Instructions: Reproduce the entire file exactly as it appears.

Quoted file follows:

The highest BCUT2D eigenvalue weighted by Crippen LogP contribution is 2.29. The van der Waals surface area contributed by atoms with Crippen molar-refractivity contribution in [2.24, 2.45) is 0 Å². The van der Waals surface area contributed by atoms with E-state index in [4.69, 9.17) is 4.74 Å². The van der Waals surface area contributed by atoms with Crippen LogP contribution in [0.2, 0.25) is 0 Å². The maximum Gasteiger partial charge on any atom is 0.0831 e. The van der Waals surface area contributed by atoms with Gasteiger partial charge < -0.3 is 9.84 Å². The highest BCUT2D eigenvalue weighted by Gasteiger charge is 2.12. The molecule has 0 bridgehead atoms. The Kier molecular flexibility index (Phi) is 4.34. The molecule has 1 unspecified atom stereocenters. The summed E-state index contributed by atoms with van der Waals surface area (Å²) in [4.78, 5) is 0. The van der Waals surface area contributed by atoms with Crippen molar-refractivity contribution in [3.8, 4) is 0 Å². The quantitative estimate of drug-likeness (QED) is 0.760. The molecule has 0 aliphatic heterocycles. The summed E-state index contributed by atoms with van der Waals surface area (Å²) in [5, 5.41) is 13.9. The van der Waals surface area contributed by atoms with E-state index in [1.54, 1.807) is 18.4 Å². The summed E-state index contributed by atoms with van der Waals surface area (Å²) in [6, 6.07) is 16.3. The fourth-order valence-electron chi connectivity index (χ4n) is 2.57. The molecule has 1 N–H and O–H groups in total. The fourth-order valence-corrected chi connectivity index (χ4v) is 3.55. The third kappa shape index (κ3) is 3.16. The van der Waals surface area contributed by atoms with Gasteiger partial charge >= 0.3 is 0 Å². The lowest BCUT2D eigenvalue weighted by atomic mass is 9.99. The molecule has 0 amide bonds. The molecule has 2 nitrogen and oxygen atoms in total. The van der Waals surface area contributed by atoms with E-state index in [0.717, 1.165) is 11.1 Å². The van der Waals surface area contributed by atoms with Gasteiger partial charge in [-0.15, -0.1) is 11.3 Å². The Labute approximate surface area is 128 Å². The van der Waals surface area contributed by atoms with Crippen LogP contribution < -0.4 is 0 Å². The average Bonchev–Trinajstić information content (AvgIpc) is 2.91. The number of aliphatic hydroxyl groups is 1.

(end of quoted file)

The highest BCUT2D eigenvalue weighted by Crippen LogP contribution is 2.29. The van der Waals surface area contributed by atoms with Crippen molar-refractivity contribution in [2.24, 2.45) is 0 Å². The van der Waals surface area contributed by atoms with E-state index in [4.69, 9.17) is 4.74 Å². The van der Waals surface area contributed by atoms with Crippen LogP contribution in [0.2, 0.25) is 0 Å². The maximum Gasteiger partial charge on any atom is 0.0831 e. The van der Waals surface area contributed by atoms with Gasteiger partial charge < -0.3 is 9.84 Å². The highest BCUT2D eigenvalue weighted by Gasteiger charge is 2.12. The molecule has 0 bridgehead atoms. The Kier molecular flexibility index (Phi) is 4.34. The molecule has 1 unspecified atom stereocenters. The summed E-state index contributed by atoms with van der Waals surface area (Å²) in [4.78, 5) is 0. The van der Waals surface area contributed by atoms with Crippen molar-refractivity contribution in [3.8, 4) is 0 Å². The quantitative estimate of drug-likeness (QED) is 0.760. The molecule has 0 aliphatic heterocycles. The summed E-state index contributed by atoms with van der Waals surface area (Å²) in [5, 5.41) is 13.9. The van der Waals surface area contributed by atoms with E-state index in [1.54, 1.807) is 18.4 Å². The summed E-state index contributed by atoms with van der Waals surface area (Å²) in [6, 6.07) is 16.3. The fourth-order valence-electron chi connectivity index (χ4n) is 2.57. The molecule has 1 N–H and O–H groups in total. The fourth-order valence-corrected chi connectivity index (χ4v) is 3.55. The third kappa shape index (κ3) is 3.16. The van der Waals surface area contributed by atoms with Gasteiger partial charge >= 0.3 is 0 Å². The lowest BCUT2D eigenvalue weighted by atomic mass is 9.99. The molecule has 0 amide bonds. The molecule has 2 nitrogen and oxygen atoms in total. The van der Waals surface area contributed by atoms with E-state index in [0.717, 1.165) is 11.1 Å². The van der Waals surface area contributed by atoms with Gasteiger partial charge in [-0.15, -0.1) is 11.3 Å². The Labute approximate surface area is 128 Å². The van der Waals surface area contributed by atoms with Crippen LogP contribution < -0.4 is 0 Å². The average Bonchev–Trinajstić information content (AvgIpc) is 2.91. The number of aliphatic hydroxyl groups is 1.